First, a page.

Living in a cottage (the Casita del Lago) in the middle of a UNESCO designated biosphere, fire has always been one of my biggest fears. I’m not so concerned about the danger to myself as the Casita is lakefront and so in the event of a blaze my plan of escape mainly consists of grabbing 50 Shades the cat, leaping into one of the kayaks and paddling madly away from any blaze. But earlier this summer my worst fears came true when fire struck the hills.
It was a Sunday and, as I had a couple of guests saying over from Switerland, we decided to hit the beach. I also host a radio show on a Sunday, and not wanting to be distubed from my few hours of free time with my (female) companions, I turned my mobile off.
As I parked the car outside the studio later that day, I switched the phone back on and it immediately began ringing.
The first call was from Marco, one of my neighbours. He told me that there was a fire close to the Casita, and when I asked him how bad these types of fire were, he answered “Ufffff”. Marco is a lawyer and not prone to exageration, so I knew “Uffff” was serious.
The Yummy Mummy (a very attractive neighbour, if you were wondering) was next on the phone, saying that she could see the smoke from her place, about halfway up the Istan road, and I should get up there sharpish.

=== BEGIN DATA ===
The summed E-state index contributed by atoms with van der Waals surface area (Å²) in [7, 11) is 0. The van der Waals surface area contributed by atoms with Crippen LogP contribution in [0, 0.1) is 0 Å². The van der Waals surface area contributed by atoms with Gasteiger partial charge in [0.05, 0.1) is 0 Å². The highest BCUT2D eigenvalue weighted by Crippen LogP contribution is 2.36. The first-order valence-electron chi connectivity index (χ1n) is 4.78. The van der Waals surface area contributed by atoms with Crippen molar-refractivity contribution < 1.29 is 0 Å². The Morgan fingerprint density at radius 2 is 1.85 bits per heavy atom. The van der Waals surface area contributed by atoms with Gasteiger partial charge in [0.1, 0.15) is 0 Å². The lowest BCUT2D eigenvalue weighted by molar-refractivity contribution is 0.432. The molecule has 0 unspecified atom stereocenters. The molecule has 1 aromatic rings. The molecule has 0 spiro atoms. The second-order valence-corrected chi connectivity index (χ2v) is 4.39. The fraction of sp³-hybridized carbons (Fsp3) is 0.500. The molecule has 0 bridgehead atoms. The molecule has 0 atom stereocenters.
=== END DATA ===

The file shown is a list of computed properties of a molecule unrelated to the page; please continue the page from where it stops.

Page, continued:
As I speed up the road I could see the plumes of smoke rising further up the valley. I was halted by a Guardia Civil roadblock and I told them that I lived on kilometre 11.
Where was the fire I asked?
“Kilometre 11” they replied.
I was allowed to drive up to kilometre 10, where I could clearly see flames as well as helicopters dropping water. At a second road block I was told that I would not be allowed to drive down the track to my house as it was too dangerous. Two hours later the fire was still burning so I decided to go back to the beach.
The girls had fully embraced the beach lifestyle and I found them chilling out on their sunbeds. When I broached the rather sensitive subject of the possibility of the Casita being burnt to the ground they shurgged. “If the house has burnt down, have a mojito. And if the house hasn’t burnt down, then have a mojito!!!”
Later that night we were allowed back down the track to the Casita. The house was untouched but it was close, as the fire had started just 500 metres to the north and the wind was blowing in the opposite direction. That night we stood on the terrace and watched the torches of the firemen as they made sure the fire was out. The fire had caused damage, but without the skill of the helicopter pilots and firefighters it could have been much worse.